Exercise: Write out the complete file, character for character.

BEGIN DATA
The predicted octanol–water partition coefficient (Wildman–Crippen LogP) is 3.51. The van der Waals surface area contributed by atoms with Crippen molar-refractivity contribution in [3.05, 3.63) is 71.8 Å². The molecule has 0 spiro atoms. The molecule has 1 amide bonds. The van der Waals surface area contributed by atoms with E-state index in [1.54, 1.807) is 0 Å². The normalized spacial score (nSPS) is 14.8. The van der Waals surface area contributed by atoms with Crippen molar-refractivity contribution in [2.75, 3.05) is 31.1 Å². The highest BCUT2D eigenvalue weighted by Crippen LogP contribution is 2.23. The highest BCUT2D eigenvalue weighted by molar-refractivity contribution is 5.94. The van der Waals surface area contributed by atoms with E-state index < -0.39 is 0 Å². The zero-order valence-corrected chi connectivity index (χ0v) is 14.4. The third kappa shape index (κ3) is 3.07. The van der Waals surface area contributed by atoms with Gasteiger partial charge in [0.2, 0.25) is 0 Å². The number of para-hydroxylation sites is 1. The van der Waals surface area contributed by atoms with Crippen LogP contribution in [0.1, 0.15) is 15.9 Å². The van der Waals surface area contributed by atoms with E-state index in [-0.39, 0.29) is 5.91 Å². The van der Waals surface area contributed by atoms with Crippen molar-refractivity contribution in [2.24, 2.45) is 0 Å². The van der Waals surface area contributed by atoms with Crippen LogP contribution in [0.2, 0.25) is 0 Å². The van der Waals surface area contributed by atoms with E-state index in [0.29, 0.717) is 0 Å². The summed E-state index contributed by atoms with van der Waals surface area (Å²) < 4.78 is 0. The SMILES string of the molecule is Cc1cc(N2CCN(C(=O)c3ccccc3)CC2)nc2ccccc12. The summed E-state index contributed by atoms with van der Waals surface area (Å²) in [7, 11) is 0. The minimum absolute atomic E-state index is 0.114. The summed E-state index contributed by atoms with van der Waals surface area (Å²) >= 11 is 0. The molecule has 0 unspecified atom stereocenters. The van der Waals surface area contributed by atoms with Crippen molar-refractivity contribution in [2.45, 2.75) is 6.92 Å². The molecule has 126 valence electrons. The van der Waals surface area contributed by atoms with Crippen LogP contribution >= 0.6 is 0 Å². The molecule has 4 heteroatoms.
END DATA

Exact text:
The predicted octanol–water partition coefficient (Wildman–Crippen LogP) is 3.51. The van der Waals surface area contributed by atoms with Crippen molar-refractivity contribution in [3.05, 3.63) is 71.8 Å². The molecule has 0 spiro atoms. The molecule has 1 amide bonds. The van der Waals surface area contributed by atoms with E-state index in [1.54, 1.807) is 0 Å². The normalized spacial score (nSPS) is 14.8. The van der Waals surface area contributed by atoms with Crippen molar-refractivity contribution in [2.75, 3.05) is 31.1 Å². The highest BCUT2D eigenvalue weighted by Crippen LogP contribution is 2.23. The highest BCUT2D eigenvalue weighted by molar-refractivity contribution is 5.94. The van der Waals surface area contributed by atoms with E-state index < -0.39 is 0 Å². The zero-order valence-corrected chi connectivity index (χ0v) is 14.4. The third kappa shape index (κ3) is 3.07. The van der Waals surface area contributed by atoms with Gasteiger partial charge in [0.2, 0.25) is 0 Å². The number of para-hydroxylation sites is 1. The van der Waals surface area contributed by atoms with Crippen LogP contribution in [0.1, 0.15) is 15.9 Å². The van der Waals surface area contributed by atoms with E-state index in [-0.39, 0.29) is 5.91 Å². The van der Waals surface area contributed by atoms with Crippen molar-refractivity contribution in [2.24, 2.45) is 0 Å². The van der Waals surface area contributed by atoms with Crippen LogP contribution in [0.2, 0.25) is 0 Å². The van der Waals surface area contributed by atoms with E-state index in [0.29, 0.717) is 0 Å². The summed E-state index contributed by atoms with van der Waals surface area (Å²) < 4.78 is 0. The SMILES string of the molecule is Cc1cc(N2CCN(C(=O)c3ccccc3)CC2)nc2ccccc12. The summed E-state index contributed by atoms with van der Waals surface area (Å²) in [7, 11) is 0. The minimum absolute atomic E-state index is 0.114. The summed E-state index contributed by atoms with van der Waals surface area (Å²) >= 11 is 0. The molecule has 0 unspecified atom stereocenters. The van der Waals surface area contributed by atoms with Crippen molar-refractivity contribution in [2.45, 2.75) is 6.92 Å². The molecule has 126 valence electrons. The van der Waals surface area contributed by atoms with Crippen LogP contribution >= 0.6 is 0 Å². The molecule has 4 heteroatoms.